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Pa. lawmaker helped Trump plot to overturn election


A daily newsletter by Spotlight PA
Your Postmaster: Sarah Anne Hughes
January 25, 2021
Recovery homes, transparent plan, vaccine map, Perry's role, little oversight, an apology, and travel recommendations. Once again, it's Monday.

Pennsylvania's drug and alcohol recovery homes — believed to number in the thousands — continue to operate without state oversight, despite a 2017 law requiring it, Spotlight PA has found.

The state’s Department of Drug and Alcohol Programs missed a June 2020 deadline to create the certification process. Officials said earlier this month they were completing an internal review of draft regulations and planned to send them to the attorney general’s office by the end of January, but couldn’t commit to a timeline for when oversight will begin.

"I’m saddened by that because the longer it takes to set that up, the more individuals could pass away in these unstructured recovery homes,” said one former community leader who pushed for the law.

THE CONTEXT: In December 2017, Gov. Tom Wolf signed the bill, which lawmakers said was needed to fight the opioid epidemic and protect vulnerable people from being exploited.

The action came after years of complaints from local government leaders and some recovery advocates, who said profit-driven owners packed people into homes, provided few rules and little support, and put residents at greater risk of relapsing.

But now, even some supporters of the law say regulations proposed by the state are too onerous and will keep good homes from seeking a license.

“There was a cost to the operator that a lot of people had problems with, especially if it was a mom-and-pop recovery house,” one member of the recovery home industry said. 


"They do not have the time or energy to watch press conferences or to read press releases to find this information."

—State Sen. Lindsey Williams, a Democrat from Allegheny County, on the need for "a transparent, clearly communicated, and efficient vaccine distribution plan"
POST IT: "There was no snow on the ground the night before! By the time it stopped snowing, we had 18 inches. (We're No. 1!)" Thanks, Lynne P.Send us your hidden gems use the hashtag #PAGems, or tag us on Instagram at @spotlightpennsylvania.
VACCINE MAP: Want to know where to get the COVID-19 vaccine in Pennsylvania? We’ve got you covered with this map of current vaccine providers as published by the state Department of Health. 

KEY ROLE: U.S. Rep Scott Perry, recently elected to a fifth term, played a key role in Donald Trump's attempt to oust the acting attorney general and overturn the election, the New York Times reports. Perry introduced the former president to a Justice Department official, who also believed in false conspiracy theories of election fraud. 
LITTLE OVERSIGHT, MUCH BIAS: A Bucks County judge is accused of humiliating a single mother in a child custody case, the Courier Times reports. Judge Alan Rubenstein has had an at times controversial legal career, having been rebuked by the Superior Court last year for calling a woman seeking a protection from abuse order a "little blond honey" who was "too dumb to leave." There is very little oversight of Pennsylvania judges, and complaints rarely lead to charges.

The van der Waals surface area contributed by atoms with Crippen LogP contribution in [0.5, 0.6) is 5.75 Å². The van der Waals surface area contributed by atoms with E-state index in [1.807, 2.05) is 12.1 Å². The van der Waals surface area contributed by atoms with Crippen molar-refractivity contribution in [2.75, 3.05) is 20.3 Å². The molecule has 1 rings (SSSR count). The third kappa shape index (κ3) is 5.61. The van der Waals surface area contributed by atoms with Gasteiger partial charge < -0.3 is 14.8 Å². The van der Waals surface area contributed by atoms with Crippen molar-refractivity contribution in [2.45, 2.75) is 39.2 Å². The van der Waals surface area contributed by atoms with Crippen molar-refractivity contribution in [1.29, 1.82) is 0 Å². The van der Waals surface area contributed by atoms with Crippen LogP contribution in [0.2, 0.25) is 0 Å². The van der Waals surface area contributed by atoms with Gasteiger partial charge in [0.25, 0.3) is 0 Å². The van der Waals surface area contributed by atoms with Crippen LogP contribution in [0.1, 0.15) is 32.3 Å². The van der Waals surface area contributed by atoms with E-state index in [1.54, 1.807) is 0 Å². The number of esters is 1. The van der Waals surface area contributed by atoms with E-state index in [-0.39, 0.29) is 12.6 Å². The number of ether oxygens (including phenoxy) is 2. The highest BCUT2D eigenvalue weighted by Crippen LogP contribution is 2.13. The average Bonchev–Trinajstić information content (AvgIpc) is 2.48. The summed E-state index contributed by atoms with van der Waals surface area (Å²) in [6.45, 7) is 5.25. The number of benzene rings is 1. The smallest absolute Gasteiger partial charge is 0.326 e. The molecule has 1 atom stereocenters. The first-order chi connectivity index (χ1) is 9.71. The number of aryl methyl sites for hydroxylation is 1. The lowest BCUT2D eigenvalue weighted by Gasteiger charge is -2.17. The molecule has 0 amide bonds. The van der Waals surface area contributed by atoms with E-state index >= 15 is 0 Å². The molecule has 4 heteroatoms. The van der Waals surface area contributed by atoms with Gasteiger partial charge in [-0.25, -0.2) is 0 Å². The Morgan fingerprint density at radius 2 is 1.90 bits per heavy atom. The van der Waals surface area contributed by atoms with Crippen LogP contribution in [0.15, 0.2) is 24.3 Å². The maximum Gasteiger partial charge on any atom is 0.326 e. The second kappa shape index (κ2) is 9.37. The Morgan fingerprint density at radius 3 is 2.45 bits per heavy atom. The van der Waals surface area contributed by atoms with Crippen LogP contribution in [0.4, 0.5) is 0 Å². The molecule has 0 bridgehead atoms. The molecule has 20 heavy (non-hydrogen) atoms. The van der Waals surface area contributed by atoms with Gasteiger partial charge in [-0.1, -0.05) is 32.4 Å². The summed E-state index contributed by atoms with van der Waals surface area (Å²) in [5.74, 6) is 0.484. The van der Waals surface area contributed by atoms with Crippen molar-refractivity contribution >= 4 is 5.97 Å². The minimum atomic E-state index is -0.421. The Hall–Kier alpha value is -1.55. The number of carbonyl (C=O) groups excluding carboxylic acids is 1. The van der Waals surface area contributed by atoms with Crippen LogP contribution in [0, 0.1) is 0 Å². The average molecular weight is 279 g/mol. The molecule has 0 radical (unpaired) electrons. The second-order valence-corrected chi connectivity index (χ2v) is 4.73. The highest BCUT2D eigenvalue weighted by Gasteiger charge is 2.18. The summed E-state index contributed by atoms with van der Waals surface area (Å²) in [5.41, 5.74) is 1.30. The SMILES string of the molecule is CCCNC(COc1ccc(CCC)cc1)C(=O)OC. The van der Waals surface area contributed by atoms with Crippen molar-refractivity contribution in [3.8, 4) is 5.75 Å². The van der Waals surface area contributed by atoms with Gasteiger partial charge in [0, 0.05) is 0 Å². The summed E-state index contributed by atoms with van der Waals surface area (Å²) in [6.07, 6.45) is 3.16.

BACK ON: The state will resume making payments to people in the Pandemic Unemployment Assistance program after weeks of delays, WGAL reports. The state on Sunday also extended Pandemic Emergency Unemployment Compensation payments.
'TO ALL AFFECTED': A state representative from western Pennsylvania apologized after sharing an image mocking outgoing Health Secretary Rachel Levine, who is transgender, the Associated Press reports. "From this situation I have learned to not poke fun at people different than me and to hold my tongue," Rep. Jeff Pyle said.
AND THE WINNER IS: It's the news you've all been waiting for — the winners of the Farm Show butter sculpture contest! The adult winner was Garret McCall, who said he chose to carve Jesus as a shepherd to incorporate his faith and the theme of agriculture.

SPRING PLANNING: I usually don't like sharing travel listicles, but I'm making an exception because this one features Ricketts Glen — a place everyone should visit. Another featured spot, Elk County, is definitely on my travel bucket list. 

TODAY I LEARNED: Last week, this newsletter noted that President Joe Biden is just the second native Pennsylvanian to occupy the White House. What I didn't know until this week was that, despite being from Texas, Dwight Eisenhower considered the commonwealth his home and lived in a farm near Gettysburg.

TOSS WITH A TWIST: The Hershey Bears annual Teddy Bear Toss looked a little different this year. Instead of having fans gather indoors and throw the stuffed animals on the ice, people donated the bears by tossing them— more than 31,000 in total! — through car windows. 

#FIGHTLIKEAMOTHER: Cara Sapida, a 38-year-old WPXI reporter, was diagnosed with breast cancer last summer. She's now writing a book about her experience that "emphasizes that it’s OK for women in treatment to be tired and sad and have bad days."
Unscramble and send your answer to scrambler@spotlightpa.org. We'll shout out winners here, and one each week will get some Spotlight PA swag.

Fridays answer: Antioxidant

Congrats to our weekly winner: Jimmy N.

Congrats to our daily winners: Bob R., Stephanie J., Susan D., Becky C., David I.,  Jill G., Skip T., Bette G., Joel S., Theodore W., Mary Ellen T., Steve D., Anna T., George S., Irene R., Bill C., Linda E., Kevin H., Jeff M., Beth T., Chris M., Kim C., Nichole H., Dianne K., Raymond D., Jill A-S., Stanley J., Craig W., Patricia R., Jessica K., Ron P., David W., Carol D., John M., Kathryn A., Alana G., John C., Jarrod B., and George E.  
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